Thursday, February 18, 2016

The Goldilocks Election

The GOP Primary this year reminds of the children's tale, Goldilocks and the Three Bears. It also explains how I am looking at the candidates.

No, it has nothing to with Donald's golden locks.

Read on to see what I mean.

If you remember the story, Goldilocks was a young girl who was wandering through the forest when she came upon a small house among the trees.

Seeing that the door to the house was open, Goldilocks peered into the house and saw three bowls of porridge on the kitchen table. Being hungry from her walk, she entered the house and tried the first bowl. It was too hot. The second bowl was too cold.  The third bowl was just right and she ate it all up.

Having finished the porridge, Goldilocks felt tired and wanted to rest. She went upstairs and saw three beds. The first was too hard. The second bed was too soft. The third bed was just right and she laid down and fell asleep.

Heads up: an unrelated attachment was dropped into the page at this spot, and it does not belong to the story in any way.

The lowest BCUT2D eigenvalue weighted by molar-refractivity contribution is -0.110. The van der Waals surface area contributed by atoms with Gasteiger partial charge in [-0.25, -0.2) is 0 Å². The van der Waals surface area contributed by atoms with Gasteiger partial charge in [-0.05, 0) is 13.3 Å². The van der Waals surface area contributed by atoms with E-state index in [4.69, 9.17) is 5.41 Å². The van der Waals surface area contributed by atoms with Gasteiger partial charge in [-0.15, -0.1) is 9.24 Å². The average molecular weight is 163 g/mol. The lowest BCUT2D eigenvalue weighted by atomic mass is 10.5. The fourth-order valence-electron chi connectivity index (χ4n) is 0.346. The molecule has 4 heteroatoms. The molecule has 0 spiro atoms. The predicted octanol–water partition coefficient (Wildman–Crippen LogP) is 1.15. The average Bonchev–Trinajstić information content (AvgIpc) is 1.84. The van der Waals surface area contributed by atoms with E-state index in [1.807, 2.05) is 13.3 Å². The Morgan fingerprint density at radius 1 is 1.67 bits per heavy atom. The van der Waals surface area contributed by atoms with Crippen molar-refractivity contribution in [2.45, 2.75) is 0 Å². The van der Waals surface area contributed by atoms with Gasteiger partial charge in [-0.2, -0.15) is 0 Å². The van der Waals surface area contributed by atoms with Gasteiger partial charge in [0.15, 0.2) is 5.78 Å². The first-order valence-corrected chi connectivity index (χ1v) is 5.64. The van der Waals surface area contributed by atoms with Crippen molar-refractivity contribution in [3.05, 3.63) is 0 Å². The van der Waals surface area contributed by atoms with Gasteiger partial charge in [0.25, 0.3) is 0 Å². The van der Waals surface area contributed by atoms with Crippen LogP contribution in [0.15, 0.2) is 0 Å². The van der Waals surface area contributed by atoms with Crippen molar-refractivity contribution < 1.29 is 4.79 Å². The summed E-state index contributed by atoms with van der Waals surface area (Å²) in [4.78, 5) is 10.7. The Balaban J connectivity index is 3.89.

Soon after the Three Bears,  who inhabited the house, returned home after their own stroll in the woods they found someone had entered their home and eaten their porridge. They went upstairs to see that each of their beds were also messed up and a young girl was asleep in one of the beds.

They roused her from the bed and she quickly sprang to her feet and fled back to the forest from where she came.

How does the story of Goldilocks relate to the GOP primary?